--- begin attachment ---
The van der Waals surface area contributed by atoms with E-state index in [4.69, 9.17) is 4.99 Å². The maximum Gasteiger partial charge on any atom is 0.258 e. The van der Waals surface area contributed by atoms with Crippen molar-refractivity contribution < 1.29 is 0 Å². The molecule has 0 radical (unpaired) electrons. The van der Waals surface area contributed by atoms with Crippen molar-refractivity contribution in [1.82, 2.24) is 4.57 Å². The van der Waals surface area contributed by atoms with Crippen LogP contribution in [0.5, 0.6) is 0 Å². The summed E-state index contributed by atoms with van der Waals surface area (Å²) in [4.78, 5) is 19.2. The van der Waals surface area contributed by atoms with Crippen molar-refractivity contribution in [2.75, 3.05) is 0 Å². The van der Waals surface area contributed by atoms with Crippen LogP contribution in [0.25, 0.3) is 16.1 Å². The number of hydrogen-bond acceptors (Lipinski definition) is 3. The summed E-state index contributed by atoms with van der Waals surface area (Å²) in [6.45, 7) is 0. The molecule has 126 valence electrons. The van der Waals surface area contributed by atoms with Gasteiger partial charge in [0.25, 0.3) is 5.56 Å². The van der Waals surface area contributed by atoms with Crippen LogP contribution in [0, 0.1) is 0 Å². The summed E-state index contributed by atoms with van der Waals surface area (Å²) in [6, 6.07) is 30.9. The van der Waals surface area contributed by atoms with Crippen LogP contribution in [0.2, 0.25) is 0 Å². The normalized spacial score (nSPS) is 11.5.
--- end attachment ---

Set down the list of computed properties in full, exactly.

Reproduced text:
The van der Waals surface area contributed by atoms with E-state index in [4.69, 9.17) is 4.99 Å². The maximum Gasteiger partial charge on any atom is 0.258 e. The van der Waals surface area contributed by atoms with Crippen molar-refractivity contribution < 1.29 is 0 Å². The molecule has 0 radical (unpaired) electrons. The van der Waals surface area contributed by atoms with Crippen molar-refractivity contribution in [1.82, 2.24) is 4.57 Å². The van der Waals surface area contributed by atoms with Crippen LogP contribution in [0.5, 0.6) is 0 Å². The summed E-state index contributed by atoms with van der Waals surface area (Å²) in [4.78, 5) is 19.2. The van der Waals surface area contributed by atoms with Crippen molar-refractivity contribution in [2.75, 3.05) is 0 Å². The van der Waals surface area contributed by atoms with Crippen LogP contribution in [0.25, 0.3) is 16.1 Å². The number of hydrogen-bond acceptors (Lipinski definition) is 3. The summed E-state index contributed by atoms with van der Waals surface area (Å²) in [6.45, 7) is 0. The molecule has 126 valence electrons. The van der Waals surface area contributed by atoms with Gasteiger partial charge in [0.25, 0.3) is 5.56 Å². The van der Waals surface area contributed by atoms with Crippen LogP contribution in [0, 0.1) is 0 Å². The summed E-state index contributed by atoms with van der Waals surface area (Å²) in [6, 6.07) is 30.9. The van der Waals surface area contributed by atoms with Crippen LogP contribution in [0.2, 0.25) is 0 Å². The normalized spacial score (nSPS) is 11.5.